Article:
February 5, 2019
For years, we’ve been told that eye contact is essential to establishing relationships—and that failing to meet a hiring manager’s eyes during a job interview foils any chance of employment.
But just recently, researchers at Edith Cowan University in Perth, Australia, have found that simply staring somewhere between the forehead and the chin of a conversational partner will suffice, based on a February 5 report by Science Daily.
Yes, eye contact might be all in our heads.
Lead author Dr, Shane Rogers a lecturer in the School of Arts and Humanities, believes that, for those of us who experience social anxiety when making eye contact—or when being engaged eye-to-eye—this finding will be welcome news.
“Maintaining strong eye contact is widely accepted to be an important communication skill in western cultures,” he notes. “People [have been led to] believe if you aren’t willing to engage in soul-to-soul mutual eye contact then you are at best lacking in confidence; at worst, untrustworthy.
“However, the reverence devoted to eye contact is not supported by scientific evidence,” he asserts.
During the course of the study, a researcher engaged in four-minute conversations with 46 participants, during which both parties wore Tobii eye-tracking glasses.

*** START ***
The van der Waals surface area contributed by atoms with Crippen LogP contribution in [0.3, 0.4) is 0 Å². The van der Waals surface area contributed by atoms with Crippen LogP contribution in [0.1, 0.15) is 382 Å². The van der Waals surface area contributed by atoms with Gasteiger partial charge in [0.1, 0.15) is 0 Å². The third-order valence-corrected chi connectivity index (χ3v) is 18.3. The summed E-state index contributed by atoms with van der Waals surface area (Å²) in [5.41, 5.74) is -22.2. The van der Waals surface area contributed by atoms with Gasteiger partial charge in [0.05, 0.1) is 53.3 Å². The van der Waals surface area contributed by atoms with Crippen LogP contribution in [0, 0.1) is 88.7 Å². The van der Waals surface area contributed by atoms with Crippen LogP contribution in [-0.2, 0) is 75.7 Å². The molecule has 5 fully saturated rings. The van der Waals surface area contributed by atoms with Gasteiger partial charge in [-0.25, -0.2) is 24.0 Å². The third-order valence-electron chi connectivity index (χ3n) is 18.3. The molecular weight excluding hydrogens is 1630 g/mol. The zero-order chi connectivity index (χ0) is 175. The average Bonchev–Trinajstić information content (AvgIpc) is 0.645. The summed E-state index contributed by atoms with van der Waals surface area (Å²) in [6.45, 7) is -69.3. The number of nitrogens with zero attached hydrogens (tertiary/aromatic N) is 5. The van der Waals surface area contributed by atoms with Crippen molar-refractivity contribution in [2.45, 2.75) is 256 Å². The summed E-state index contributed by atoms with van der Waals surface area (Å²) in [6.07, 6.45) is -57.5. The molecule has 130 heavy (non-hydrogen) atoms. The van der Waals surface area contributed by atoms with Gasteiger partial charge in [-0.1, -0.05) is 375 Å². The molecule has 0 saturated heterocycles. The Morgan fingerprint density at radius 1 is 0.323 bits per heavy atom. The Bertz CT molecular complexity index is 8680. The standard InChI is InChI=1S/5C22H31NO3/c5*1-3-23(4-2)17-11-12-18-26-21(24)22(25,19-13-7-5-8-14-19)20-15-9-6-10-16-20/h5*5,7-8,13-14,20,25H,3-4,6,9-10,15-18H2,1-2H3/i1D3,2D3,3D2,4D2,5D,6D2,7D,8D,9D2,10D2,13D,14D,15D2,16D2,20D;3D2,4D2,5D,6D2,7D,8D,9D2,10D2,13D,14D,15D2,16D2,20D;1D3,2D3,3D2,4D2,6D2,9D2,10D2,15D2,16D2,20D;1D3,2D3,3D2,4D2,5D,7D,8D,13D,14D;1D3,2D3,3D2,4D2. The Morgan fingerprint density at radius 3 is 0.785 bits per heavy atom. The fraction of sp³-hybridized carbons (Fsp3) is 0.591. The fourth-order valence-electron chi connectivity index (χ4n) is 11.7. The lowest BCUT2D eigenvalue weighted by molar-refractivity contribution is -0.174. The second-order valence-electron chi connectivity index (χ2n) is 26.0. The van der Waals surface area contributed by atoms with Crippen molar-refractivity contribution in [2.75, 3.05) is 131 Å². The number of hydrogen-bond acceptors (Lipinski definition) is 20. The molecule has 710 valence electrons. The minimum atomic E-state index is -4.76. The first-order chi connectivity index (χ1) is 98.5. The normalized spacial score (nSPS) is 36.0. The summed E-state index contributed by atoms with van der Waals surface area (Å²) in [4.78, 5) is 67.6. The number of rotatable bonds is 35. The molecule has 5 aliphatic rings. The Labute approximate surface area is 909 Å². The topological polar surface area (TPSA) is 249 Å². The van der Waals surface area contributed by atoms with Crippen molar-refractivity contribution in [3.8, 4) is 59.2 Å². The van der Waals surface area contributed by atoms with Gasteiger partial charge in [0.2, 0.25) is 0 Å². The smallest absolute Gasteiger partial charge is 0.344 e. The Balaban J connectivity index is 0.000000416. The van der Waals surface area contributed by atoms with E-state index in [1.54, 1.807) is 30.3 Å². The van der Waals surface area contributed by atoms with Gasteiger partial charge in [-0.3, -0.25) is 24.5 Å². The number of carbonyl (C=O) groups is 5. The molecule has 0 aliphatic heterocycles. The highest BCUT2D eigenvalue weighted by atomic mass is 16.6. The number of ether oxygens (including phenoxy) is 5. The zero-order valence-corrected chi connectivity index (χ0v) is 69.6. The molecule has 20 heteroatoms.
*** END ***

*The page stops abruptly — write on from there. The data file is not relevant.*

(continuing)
“For approximately half the conversations the researcher looked at the eyes most of the time; for the other half, [they] gazed predominantly at the mouth,” Dr. Rogers explains..
After the conversations, the participants rated how much they enjoyed the conversations.
According to Rogers, the results suggest that—when specifically focused on trying to determine the direction of a partner’s glance—people demonstrate a limited capacity to identify it accurately.
“People are not very sensitive to the specific gaze focus of their partner to their face; instead they perceive direct gaze towards their face as eye contact,” Dr Rogers says.
“So don’t get hung up on seeking out the eyes of your audience, just look generally at their face, and let the eye contact illusion experienced by your partner do the work for you,” he recommends.
Research contact: firstname.lastname@example.org